PROF. KENNAN: Well, I'm very glad you asked that question. I think that this is a situation as serious in its implications as is the -- are the centrifugal tendencies within the Soviet Union.

The Yugoslav state, as it was set up in 1919, was an artificially created state. I'm not sure that it was the wisest decision there in 1919. But it is also a multinational state, and one which is now being subjected to the most dangerous of strains. Yugoslavia has about eight different neighbors, almost all of which have -- have irredentist claims, that is, they would like to recover parts of the Yugoslav territory, if they could. And this creates a very dangerous situation. It was not by accident that the First World War originated in that part of Europe. And I think that it's -- very, very dangerous could happen there again today if this goes further.

Obviously, it's hard for the Yugoslav nationalities to continue to live together. Perhaps they should never have been united in the way that they were. But after all, this state has existed now for 60 or 70 years, and to break it up would be even more dangerous than trying to keep it together.

Again, one must hope. All of us, I think, who've lived and served in that country -- we learned to -- came to have great sympathy and understanding for the various Yugoslav peoples. They are wonderful peoples in many ways. So, I can only hold my breath for them. They don't have the sort of leadership that they had. The one thing that could be said about Tito, was what was often said about him in Yugoslavia, that he was the only real Yugoslav. He did hold this country together, as nobody else has been able to do. So, let us hope.

SEN. SARBANES: My final question has to do with the ideological content of Soviet foreign policy. And your view is that that has now pretty well been abandoned, I take it. And how confident are you that it will remain in an abandoned status, because obviously, as long as there's a highly ideological content of the nature that marked Soviet policy -- and I was interested in your responses about Gorbachev going back to Lenin, because it marked Lenin, certainly, as an essential element of Lenin's (sic/may mean "Gorbachev's") international perceptions. But how confident are you that that will remain absent from Soviet policy?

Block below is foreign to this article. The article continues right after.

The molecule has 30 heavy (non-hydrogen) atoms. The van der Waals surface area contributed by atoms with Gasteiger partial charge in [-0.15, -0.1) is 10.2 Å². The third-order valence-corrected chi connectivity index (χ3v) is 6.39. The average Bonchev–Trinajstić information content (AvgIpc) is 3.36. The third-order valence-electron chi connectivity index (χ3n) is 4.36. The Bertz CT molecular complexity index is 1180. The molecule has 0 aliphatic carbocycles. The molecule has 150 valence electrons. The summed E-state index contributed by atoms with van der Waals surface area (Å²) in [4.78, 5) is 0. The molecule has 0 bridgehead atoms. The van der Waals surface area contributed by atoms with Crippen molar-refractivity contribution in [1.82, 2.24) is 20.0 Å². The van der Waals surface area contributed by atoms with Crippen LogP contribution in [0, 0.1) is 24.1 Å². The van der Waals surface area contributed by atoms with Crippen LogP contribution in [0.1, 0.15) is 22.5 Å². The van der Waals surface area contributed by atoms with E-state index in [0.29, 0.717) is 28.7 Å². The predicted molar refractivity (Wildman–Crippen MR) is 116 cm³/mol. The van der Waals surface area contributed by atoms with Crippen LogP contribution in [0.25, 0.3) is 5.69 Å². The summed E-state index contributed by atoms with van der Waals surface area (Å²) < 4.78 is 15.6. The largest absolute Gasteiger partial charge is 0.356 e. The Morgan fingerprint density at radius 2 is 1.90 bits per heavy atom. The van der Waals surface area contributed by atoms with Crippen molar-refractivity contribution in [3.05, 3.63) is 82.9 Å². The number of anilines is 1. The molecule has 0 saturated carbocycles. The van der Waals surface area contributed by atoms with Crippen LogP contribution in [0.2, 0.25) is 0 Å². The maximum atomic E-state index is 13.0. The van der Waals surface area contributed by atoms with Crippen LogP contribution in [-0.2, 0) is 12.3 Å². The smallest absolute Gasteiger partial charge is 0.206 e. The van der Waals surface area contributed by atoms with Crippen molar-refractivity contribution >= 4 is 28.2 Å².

PROF. KENNAN: I'm quite confident that Marxism of the Leninist type, or the course of the Stalinist type -- Marxism as it was -- as people have endeavored to realize it in Russia since 1917, that this is a force which is on the way out, not only in Russia but across the globe. It had profound deficiencies as an ideology. It was not fully responsive to human requirements. It was something that took account, if you will, only of the tragedies of class differences in the early period of the industrial revolution, but which took no account of the fact that men's tragedies lie largely within themselves, within the individual.

I remember my friend, Chip Bolden (?), saying to me when we were living in Russia together in 1937 that this system will not last because it has no answer to the phenomenon of death. And this was a very profound observation that he made. So, I think that is on its way out. I think it is a dying force. It has been evident all through this century that nationalism really was a stronger force anyway than class interest -- this was one of Marx's great mistakes to believe otherwise. I don't think we have to fear that.

I think we have more to fear, the extremisms of nationalism in parts of the world that -- where it is rather new. We don't have to fear it anymore, thank goodness, in Western Europe. It -- it was the bane of Western Europe. It produced two great world wars which tore Europe to pieces, from which Europe has never fully recovered. But I think the Western Europeans have now realized this, and when you see the relations between France and Germany and others, I think this is a great hump that they have gotten over. I'm not sure that that is true about Southeastern Europe or about the nationalities that might be liberated from their inclusion in the Soviet Union. But Marxism is not what I am afraid of coming to --